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Quick and Easy Pan-Fried Flank Steak

A quick and easy way of cooking lean flank steak on the stovetop.

pan fried flank steak
Elise Bauer

Flank steak is a lean, flavorful cut of meat that is probably best prepared marinated and cooked over a grill. But sometimes you just don't have time to marinate the meat or deal with the grill.

My mother raised 6 kids (all born within 8 years) on my dad's teacher's salary. Which means she is the master of efficiency in the kitchen.

This is her favorite method of preparing flank steak! The trick is to put little knife pokes in the meat, breaking up some of the long muscle fibers.

slicing flank steak
Elise Bauer

When I asked about the juices running out of the meat, it's not really an issue as the meat is cooked rare, and whatever juices do come out get reduced in the pan and served over the meat.

You wouldn't want to cook flank steak this way on a grill, as you wouldn't be able to catch the juices. Also, grilled meat should be marinated first. (For that see our grilled, marinated flank steak recipe.)

Quick and Easy Pan-Fried Flank Steak

Prep Time 10 mins
Cook Time 15 mins
Steak resting 10 mins
Total Time 35 mins
Servings 4 to 6 servings


  • 1 1/2 pound flank steak
  • Salt
  • Freshly ground black pepper
  • Dry mustard
  • Softened butter


  1. Tenderize the steak with shallow cuts:

    Remove the steak from the refrigerator a half hour before cooking.

    Cut away any tough connective tissue on the surface of the steak.

    Using the tip of a sharp knife, poke small cuts into the meat, almost all the way through. The cuts should be at an angle, in the direction of the grain of the meat as the knife tip is going in. The cuts should be about an inch apart from each other.

    Turn the steak over and repeat the cuts on the other side. Make sure that the cuts you are making on this side are parallel with the cuts you made on the other side, otherwise you may cut across an existing cut, and end up poking a hole through the meat.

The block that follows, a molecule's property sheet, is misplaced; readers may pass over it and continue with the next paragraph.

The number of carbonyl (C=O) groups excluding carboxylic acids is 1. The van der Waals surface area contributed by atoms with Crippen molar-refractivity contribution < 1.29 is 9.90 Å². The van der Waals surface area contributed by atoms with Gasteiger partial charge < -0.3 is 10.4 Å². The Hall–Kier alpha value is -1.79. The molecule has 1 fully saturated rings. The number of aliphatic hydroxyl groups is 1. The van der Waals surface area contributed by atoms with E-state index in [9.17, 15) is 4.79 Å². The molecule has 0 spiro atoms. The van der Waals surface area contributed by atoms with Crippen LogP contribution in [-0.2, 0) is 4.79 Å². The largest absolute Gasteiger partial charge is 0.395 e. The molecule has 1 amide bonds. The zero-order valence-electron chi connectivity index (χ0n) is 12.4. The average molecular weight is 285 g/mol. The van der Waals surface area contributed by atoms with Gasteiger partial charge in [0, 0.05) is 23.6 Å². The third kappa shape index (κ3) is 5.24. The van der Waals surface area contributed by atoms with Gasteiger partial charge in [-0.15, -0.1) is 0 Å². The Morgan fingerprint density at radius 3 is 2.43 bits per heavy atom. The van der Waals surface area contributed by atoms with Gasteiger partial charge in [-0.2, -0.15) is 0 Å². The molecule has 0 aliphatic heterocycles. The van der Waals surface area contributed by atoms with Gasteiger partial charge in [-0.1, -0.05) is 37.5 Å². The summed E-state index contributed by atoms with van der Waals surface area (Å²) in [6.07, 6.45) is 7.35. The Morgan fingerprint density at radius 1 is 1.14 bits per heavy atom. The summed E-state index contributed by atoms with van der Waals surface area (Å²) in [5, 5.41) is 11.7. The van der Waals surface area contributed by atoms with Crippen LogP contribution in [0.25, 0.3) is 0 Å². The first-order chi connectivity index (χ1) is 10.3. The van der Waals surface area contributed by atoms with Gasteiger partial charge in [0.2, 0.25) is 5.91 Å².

tenderize flank steak by poking it with a knife tip
    Elise Bauer
    cuts in flank steak
    Elise Bauer
  2. Rub with salt, pepper, dry mustard, and butter:

    Sprinkle one side of the steak with salt and freshly ground pepper. Sprinkle the steak with dry mustard. (You can use regular mustard if you don't have any dry mustard.)

    Rub a tablespoon of butter all over the side of the steak. Turn the steak over and repeat with the dry mustard, pepper, and butter.

    rub flank steak with dry mustard
    Elise Bauer
    rub flank steak with butter
    Elise Bauer
  3. Sear steak in hot frying pan:

    Heat a large cast iron frying pan on high heat. Place steak in hot pan. Let sear for 2 to 3 minutes until well browned.

    place flank steak in frying pan
    Elise Bauer
    sear flank steak in frying pan
    Elise Bauer

    Use tongs to lift up to see if nicely browned. If so, flip to the other side and let sear for 2 to 3 minutes.

    turn flank steak over in pan
    Elise Bauer
    seared flank steak in pan
    Elise Bauer
  4. Remove from heat:

    Remove the pan from the heat and let the steak continue to cook for 5 to 10 minutes in the residual heat of the pan (assuming you are using cast iron, if not, lower the heat to low).

  5. Check for doneness:

    Use your fingertips to check for doneness or insert a meat thermometer into the thickest part of the steak - 120°F for very rare, 125°F for rare, or 130°F for medium rare. Flank steak should be served rare or medium rare, otherwise it may be too dry.

    If the steak isn't done enough to your liking, return the steak and pan to medium high heat for a few minutes.

  6. Let the steak rest:

    Remove the steak from the pan to a cutting board and let rest for 10 minutes, covered with aluminum foil.

  7. Thinly slice:

    Cut the meat in very thin slices, at an angle, across the grain of the meat. (This way you break through the tough long muscle fibers.)

    slicing flank steak
    Elise Bauer
  8. Boil juices, deglaze pan, add butter to make sauce:

    Any juices that come out of the meat while cutting or resting, return to the pan. Return the pan to a burner on high heat and deglaze the pan with a little water, scraping up any browned bits. Once the water has mostly boiled down, add a little butter to the pan for a nice sauce.

    Arrange the cut meat on a serving plate and pour the deglazed pan juices over the meat.